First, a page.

So what shall we do?

Ralph Stacey Posted by Ralph Stacey.

Ralph Stacey is a professor of management at the Business School of the University Hertfordshire and also a visiting lecturer at universities in Sweden, the Netherlands, and Malta. He is an active consultant to top management teams in major companies and the author of a several books on management and organization.

After a series of workshops in Australia a colleague observed to me that the perspective of complex responsive processes is very good at taking apart the dominant discourse on....

After a series of workshops in Australia a colleague observed to me that the perspective of complex responsive processes is very good at taking apart the dominant discourse on management. It does so systematically and methodically, and although making no claims to be the only school of thought which takes a critical stance towards instrumental management theory, it appears to offer nothing in its place. As my Australian colleague observed, ‘so what do you leave people with. What should they do?’

On the plane on the way back I was reading Adorno’s The Jargon of Authenticity[1], because the term ‘authenticity’ comes up such a lot particularly in relation to leadership, and had done so again in Australia. In the book I came across this quotation which Adorno uses from an existentialist novel by Gottfried Keller called Der Grüne Heinrich, which I don’t think Adorno draws on in any exemplary way because he finds it too dismissive, but it did have some resonance for me, at least the second half of it:

‘There is an old saying that one should not only tear down, but must also know how to build up; a commonplace constantly employed by cheery and superficial people who are uncomfortably confronted with an activity which demands a decision from them. This way of thinking is in place where something is superficially settled or is denied out of stupid inclination; otherwise, though, it is unintelligible. For one is not always tearing down to build again; on the contrary, one tears things down eagerly in order to gain free space for light and air, which appear as it were, as though by themselves, wherever some obstructive object is removed. When one looks matters right in the face and treats them in an upright manner, then nothing is negative, but all is positive, to use the old saw.’ (quoted in Adorno, 2003: 31-32)

What Keller is pointing to, although in a very pejorative way, is the discomfort we feel, I have felt, when the scaffolding of my thinking is taken away. And I consider myself neither cheery nor superficial. But the point of doing so, of being critical, is to free up thinking, not to paralyse it, although this is precisely what happens because of the way we have been schooled. And of course the tools and techniques we have learnt may well be partially useful to us in alleviating anxiety, even if for nothing else. The point of critique, though, is to create the ‘light and air’ that Keller evokes, to create an opportunity to do something different which is not fully dictated to by previous ways of thinking, which are sedimented in management tools. But this demands much more of us. What does this situation require from me, and from us?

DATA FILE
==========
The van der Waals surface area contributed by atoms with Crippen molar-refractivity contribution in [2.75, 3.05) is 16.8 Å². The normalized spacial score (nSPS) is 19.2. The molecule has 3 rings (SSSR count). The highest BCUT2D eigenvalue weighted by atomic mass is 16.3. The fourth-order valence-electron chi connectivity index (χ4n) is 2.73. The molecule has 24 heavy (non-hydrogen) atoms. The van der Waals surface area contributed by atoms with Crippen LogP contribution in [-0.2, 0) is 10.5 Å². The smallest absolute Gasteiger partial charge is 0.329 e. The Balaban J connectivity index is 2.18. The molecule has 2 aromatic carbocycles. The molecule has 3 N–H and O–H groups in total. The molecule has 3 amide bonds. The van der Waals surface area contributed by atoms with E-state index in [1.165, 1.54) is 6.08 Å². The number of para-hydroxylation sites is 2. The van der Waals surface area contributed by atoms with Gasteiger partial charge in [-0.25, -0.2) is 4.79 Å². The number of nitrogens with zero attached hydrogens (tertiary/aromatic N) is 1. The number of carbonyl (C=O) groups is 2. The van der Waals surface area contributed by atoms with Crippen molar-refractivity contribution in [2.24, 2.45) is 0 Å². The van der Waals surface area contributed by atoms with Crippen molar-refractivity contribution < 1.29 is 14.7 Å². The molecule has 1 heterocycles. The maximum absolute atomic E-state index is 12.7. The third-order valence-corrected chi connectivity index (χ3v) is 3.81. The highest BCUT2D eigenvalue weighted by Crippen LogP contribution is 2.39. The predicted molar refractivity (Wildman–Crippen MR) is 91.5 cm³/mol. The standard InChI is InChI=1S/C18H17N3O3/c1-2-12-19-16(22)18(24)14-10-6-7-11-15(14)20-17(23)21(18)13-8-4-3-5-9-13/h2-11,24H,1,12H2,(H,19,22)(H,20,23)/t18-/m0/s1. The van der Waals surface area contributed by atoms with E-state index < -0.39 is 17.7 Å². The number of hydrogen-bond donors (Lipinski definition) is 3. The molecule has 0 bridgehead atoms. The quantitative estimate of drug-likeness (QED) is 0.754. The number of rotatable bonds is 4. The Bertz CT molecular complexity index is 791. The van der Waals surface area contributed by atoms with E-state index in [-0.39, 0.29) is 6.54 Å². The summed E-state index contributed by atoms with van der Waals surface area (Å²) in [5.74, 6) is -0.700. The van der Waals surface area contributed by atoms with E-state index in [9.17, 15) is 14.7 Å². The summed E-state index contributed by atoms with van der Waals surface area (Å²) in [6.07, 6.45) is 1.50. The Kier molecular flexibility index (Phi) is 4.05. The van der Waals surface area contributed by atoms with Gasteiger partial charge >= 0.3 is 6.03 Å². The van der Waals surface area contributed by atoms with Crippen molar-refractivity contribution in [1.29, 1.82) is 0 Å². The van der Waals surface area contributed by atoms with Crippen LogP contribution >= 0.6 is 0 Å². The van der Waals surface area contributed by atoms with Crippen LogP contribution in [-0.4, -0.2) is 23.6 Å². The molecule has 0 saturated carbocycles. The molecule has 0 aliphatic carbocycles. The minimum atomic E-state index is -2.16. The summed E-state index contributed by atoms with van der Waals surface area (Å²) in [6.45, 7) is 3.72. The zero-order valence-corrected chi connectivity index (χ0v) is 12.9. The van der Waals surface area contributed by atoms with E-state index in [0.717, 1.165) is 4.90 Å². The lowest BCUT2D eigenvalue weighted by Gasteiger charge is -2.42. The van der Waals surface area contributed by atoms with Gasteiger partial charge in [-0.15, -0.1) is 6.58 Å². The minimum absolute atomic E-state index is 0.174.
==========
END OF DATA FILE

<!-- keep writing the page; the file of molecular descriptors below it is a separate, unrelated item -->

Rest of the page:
I think John Dewey was referring to something similar in Art as Experience where he talks about the way we rush into action without reflection. Dewey’s intellectual project was to constantly encourage us to inquire into the particular circumstances in which we find ourselves, and not to assume automatically that the way we have solved previous problems will help us in our current predicaments. He bemoans the drive towards battering down a problem with an existing solution:

‘Zeal for doing, lust for action, leaves many a person, especially in this hurried and impatient environment in which we live, with experience of an incredible paucity, all on the surface. No one experience has a chance to complete itself because something else is entered into speedily. What is called experience becomes so dispersed and miscellaneous as hardly to deserve the name. Resistance is treated as an obstruction to be beaten down, not as an invitation to reflection. An individual comes to seek, unconsciously even more than by deliberate choice, situations in which he can do the most things in the shortest time.’ (1934: 46)[2]

Dewey is pointing to the importance of not rushing into another form of action out of impatience, nor to cast around simply for similar ways of doing what we have already failed at. In organisations where there is such an emphasis on ‘delivering’ things, there is often no time to dwell in the necessary experience to work out with others what to do, to reflect upon doing things differently in ways which we co-construct.

It’s worth noticing that Dewey also goes on to say that the opposite problem is being passive and just receiving experience without acting.

‘Some decisive action is needed to establish contact with the realities of the world and in order that impressions may be so related to the facts that their value is tested and organised.’ (1934: 47)

So it would be a mistake to understand Dewey as encouraging us to reflect simply for the sake of reflecting; it is not an end in itself. For him the ideal is to act, but to reflect on the action in relation to the context of experience, to reflect while we are acting.

To stop and ask: ‘what does this new situation require of us’ is a way of acting, of trying to find ways forward. It is not merely a negative approach which tears down and puts nothing in its place. It does demand a lot of us, though.


[1] Adorno, T. (2003) The Jargon of Authenticity, London: Routledge Classics.

[2] Dewey, J. (1934) Art as Experience, Chicago: Chicago University Press.